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Page 6 of Mountain Life & Work vol. 03 no. 1 April, 1927

Part of Mountain Life and Work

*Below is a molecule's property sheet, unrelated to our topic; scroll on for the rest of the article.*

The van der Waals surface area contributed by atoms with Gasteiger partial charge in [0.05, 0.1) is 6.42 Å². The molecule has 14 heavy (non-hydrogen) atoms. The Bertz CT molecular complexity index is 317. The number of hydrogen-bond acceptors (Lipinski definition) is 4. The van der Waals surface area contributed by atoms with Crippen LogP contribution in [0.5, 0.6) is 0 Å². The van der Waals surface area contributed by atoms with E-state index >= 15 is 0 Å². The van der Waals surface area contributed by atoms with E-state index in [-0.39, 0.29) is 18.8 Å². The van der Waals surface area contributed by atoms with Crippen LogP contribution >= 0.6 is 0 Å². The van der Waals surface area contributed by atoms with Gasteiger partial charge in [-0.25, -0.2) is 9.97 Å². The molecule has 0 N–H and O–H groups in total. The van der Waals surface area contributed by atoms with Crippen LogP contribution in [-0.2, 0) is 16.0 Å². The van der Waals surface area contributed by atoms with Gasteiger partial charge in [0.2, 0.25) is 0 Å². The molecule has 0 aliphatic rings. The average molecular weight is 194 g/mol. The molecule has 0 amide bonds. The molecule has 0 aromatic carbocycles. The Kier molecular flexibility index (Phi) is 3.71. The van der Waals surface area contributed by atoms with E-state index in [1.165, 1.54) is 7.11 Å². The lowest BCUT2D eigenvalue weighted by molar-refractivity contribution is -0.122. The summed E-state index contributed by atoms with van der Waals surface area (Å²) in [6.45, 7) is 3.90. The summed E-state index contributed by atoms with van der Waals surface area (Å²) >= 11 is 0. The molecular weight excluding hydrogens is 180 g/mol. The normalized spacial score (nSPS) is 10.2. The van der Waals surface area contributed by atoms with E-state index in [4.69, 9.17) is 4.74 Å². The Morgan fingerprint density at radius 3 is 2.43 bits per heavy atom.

Page 6 MOUNTAIN LIFE AND WORK April, 1927 which the bees like even better. Thus the family can easily have honey for its table as well as some to sell. On many mountain farms there are sugar trees, the product of which is delicious to eat and easy to sell. Where there is no maple product, a small sorghum patch will provide molasses for eating and cooking purposes. , Thus the mountain farmer by making the most of his garden, orchard, p o u I t r y, milk cow, hogs, bees, and sugar grove or sorghum patch can produce seventy-five to ninety percent of his living, and a mighty good living at that. Then the surplus from these sources does, in not a few cases, provide all the money that is needed to buy the few remaining supplies, pay taxes, etc. Mountain markets A Pmrebred Slaontlaoon Cow and Calf By Courtesy of the Southern Agriculturist are daily growing better. There is a demand for all kinds of things to eat at the mines, lumber camps and saw mills, vacation resorts, summer camps and hotels. There are a number of sources of cash income aside from the surpluses of the "live at home" program. Among these is timber. Trees flourish in the mountain region. The woodland will furnish the farmer all of his building material-except possibly a small amount of finished lumber for inside work- his fence posts, and his fuel from the waste. If the woodland is of some size, it will provide timber to sell from time to time, and this source of income is one that will amount to more and more as the years pass. The fruits of some forest trees are also valuable. If black walnuts are not already there, the finest specimens should be planted on every mountain farm, choosing places where hogs do not run much of the time, as the hard shells injure the teeth of stock hogs. Choice hickory nuts should be planted and cared for. Japanese chestnuts should be set out, as this variety is said to be resistant to the chestnut anthracnose which is killing the native chestnut. Some of the more hardy pecans may well be planted, and hazel nuts set out in waste places. Hardy English walnuts are doing well in parts of the mountains and might be planted more generally. These will make beautiful trees, and their pro ducts will add to the 4ood things for fam ily use. Markets can be found locally and by shipping. Today there is an increasing demand for shelled nuts. Sometimes there will be land available for a h3arket crop, such as Irish potatoes, or tobacco, but ordinarily the main use of level land will be to produce feed for the farm stock. Cattle and sheep are other important items of cash income. The mountain pasture can be handled so that it will carry cattle seven to nine months of the year. The writer has seen cattle do well on pastures until Christmas in West Virginia at an altitude of three thousand feet. The wintering qualities of the mountain pasture are important for they reduce the needed amount of winter feed in barn and stack. With such pasture, good stock cattle and fine grass-fattened cattle can be produced by the use of very little grain and only a moderate amount of roughage. If a good breed of calves is raised and proper care is taken, a high priced finished product will be produced whether the calf is sold to some farmer in the valley to finish or a little grain is fed and the animal is finished at eighteen to thirty months as young beef. Since sheep can live practically all the year round on permanent pastures, they are well(Continued on Page 10)

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